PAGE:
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Company of Heroes 2 [Interview] – Building on greatness

2 Aug 2012  by   John Robertson
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Trying to follow one of the greatest RTS’ of all-time is no easy task. Expectations for games such as Company of Heroes 2¬†are high, perhaps so high that it’s impossible to meet them.

We chat to Relic’s Quinn Duffy, game director on Company of Heroes 2, about exactly that and how the team has attempted to provide fans with the highest quality game possible. Weather systems, the status of publisher THQ and how the RTS can be progressed are also discussed.

Our latest preview of Company of Heroes 2 can be found here.

IncGamers: We last saw the game a few months back, what have you implemented since then?

Quinn Duffy: Well, a bunch of new stuff is in the build that you just saw (see our preview). The AI has been advanced and is running live in the demo, there’s been a lot more optimisation to what we already had and, in general, it feels a lot more like a real game.

IG: One of the big features that you’ve been talking about is the dynamic weather system. Just how dynamic is it?

QD: We can run the whole spectrum from making it completely random to having a blizzard stay for the whole game or to make the randomness come and go in waves. What we’ll probably do in the finished game is to cycle it, because I think it’s more interesting to have it come and go rather than to stay static. Not every level will be the same, either.

IG: So far we’ve only seen wintery levels – ice, snow, blizzards etc – is that what the bulk of the game is?

QD: No. I don’t know the exact numbers but roughly a third of the campaign is based in cold weather conditions. The Eastern Front conflict took place over a lot of years, so we’ve got a lot of ground to cover. They fought over spring, summer and fall as well, so that is represented in the campaign.

The weather has a lot of new technology driving it, so we’ve really wanted to see what we can do with that. Plus, the snow is new to the series so it feels nice to present something that is completely fresh and unique for us.

IG: Has the weather been the most difficult thing to get right?

QD: It’s a big technological and gameplay investment. Trying to figure out how to have it impact the player has been difficult. You don’t want it to feel punitive, you want to force the player to make some interesting decisions based on the weather so that it’s something you want to interact with, it’s no good if everyone wants to turn it off.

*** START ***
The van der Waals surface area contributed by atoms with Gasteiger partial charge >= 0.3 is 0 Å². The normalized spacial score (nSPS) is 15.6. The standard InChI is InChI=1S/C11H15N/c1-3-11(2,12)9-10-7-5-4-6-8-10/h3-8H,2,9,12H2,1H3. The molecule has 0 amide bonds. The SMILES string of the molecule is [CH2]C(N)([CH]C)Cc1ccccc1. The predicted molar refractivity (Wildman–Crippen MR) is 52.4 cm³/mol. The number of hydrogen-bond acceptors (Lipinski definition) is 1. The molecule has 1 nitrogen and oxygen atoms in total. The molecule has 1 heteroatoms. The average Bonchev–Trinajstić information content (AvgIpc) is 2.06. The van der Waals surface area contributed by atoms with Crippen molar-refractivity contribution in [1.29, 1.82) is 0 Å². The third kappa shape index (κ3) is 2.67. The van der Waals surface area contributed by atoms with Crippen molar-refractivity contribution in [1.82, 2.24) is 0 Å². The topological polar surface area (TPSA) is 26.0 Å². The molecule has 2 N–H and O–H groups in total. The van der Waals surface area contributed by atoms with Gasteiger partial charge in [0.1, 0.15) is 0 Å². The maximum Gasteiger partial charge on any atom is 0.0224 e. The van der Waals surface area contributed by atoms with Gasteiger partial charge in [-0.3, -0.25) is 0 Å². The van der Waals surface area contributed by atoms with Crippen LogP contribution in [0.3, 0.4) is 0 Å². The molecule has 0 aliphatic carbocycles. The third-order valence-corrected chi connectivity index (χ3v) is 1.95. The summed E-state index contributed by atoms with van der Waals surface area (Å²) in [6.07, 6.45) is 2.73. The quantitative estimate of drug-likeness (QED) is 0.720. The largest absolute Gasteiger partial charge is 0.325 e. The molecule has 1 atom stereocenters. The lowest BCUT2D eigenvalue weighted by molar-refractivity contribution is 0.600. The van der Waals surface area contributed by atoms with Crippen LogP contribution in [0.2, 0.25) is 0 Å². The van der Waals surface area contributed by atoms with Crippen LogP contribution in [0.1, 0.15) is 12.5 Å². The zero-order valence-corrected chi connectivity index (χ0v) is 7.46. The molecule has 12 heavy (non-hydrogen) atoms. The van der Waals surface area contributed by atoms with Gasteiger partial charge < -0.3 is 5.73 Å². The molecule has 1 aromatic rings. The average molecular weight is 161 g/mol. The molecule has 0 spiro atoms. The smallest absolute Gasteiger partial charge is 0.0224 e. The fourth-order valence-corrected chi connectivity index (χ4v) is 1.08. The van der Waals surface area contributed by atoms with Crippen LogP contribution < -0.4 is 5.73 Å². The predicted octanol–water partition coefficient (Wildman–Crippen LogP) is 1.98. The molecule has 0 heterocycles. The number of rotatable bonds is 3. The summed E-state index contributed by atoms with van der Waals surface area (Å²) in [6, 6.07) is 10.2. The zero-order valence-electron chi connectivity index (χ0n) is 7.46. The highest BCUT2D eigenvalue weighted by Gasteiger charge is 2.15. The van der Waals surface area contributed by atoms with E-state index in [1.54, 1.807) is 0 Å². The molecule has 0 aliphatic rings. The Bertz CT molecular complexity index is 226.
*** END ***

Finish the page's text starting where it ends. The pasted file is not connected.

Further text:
IG: Will you be allowing players to tweak the weather settings themselves?

QD: That kind of thing is still being looked at for players that are setting up their own matches, and we’ll see how that goes and what level of optional settings work for different games.

IG: The weather can ultimately kill your troops, which makes the game seem more difficult than Company of Heroes 1. How much harder is it in comparison to the first game?

QD: It’s not really harder, but the game does encourage a different pace than what we’ve had before. You really do need to manage the battlefield more than you have in the past. Your guys do suffer from the cold weather, but the ‘normal’ gameplay of fighting and flanking still exists; they don’t suffer so much that you can’t use them as you want to use them.

The original did have elements of map control, but the new weather systems mean that it’s more vital to be aware of it now. You’ll want to move up and set up and make sure you take and defend buildings, that’s much more important now because of the weather.

IG: I’ve not seen another example of the environment playing such a big role in the health of your troops, not to the point where they can die without seeing the enemy. It almost seems as though the weather is acting as another player, making it a three-way struggle…

QD: That’s very much the way we look at it. The weather in that area at the time was a real force that dealt death to both sides. That really is a very important way of looking at winter in the game, it’s going to be in there with its own agenda – to freeze the shit out of people – so players need to adjust to that.

IG: How far do you think you can take the realism aspect before it stops being fun, or makes the game too difficult?

QD: I think it gets too far when it goes beyond the realm of most people’s experience. Everyone can understand a guy freezing because you can show their breath and we can deliver the feeling of cold through the ambience of the game.

Having your tanks freeze up from the cold and their treads seizing up, those are things that players have more of a challenge understanding and often just feels random. So we’re not going to push things as far as that, even though that sort of thing did affect both sides.

Other things like a blizzard coming in and it preventing you from calling in bombing runs with your aircraft, players can understand that cause and effect situation and it’s something that they’re happy to contend with in terms of gameplay.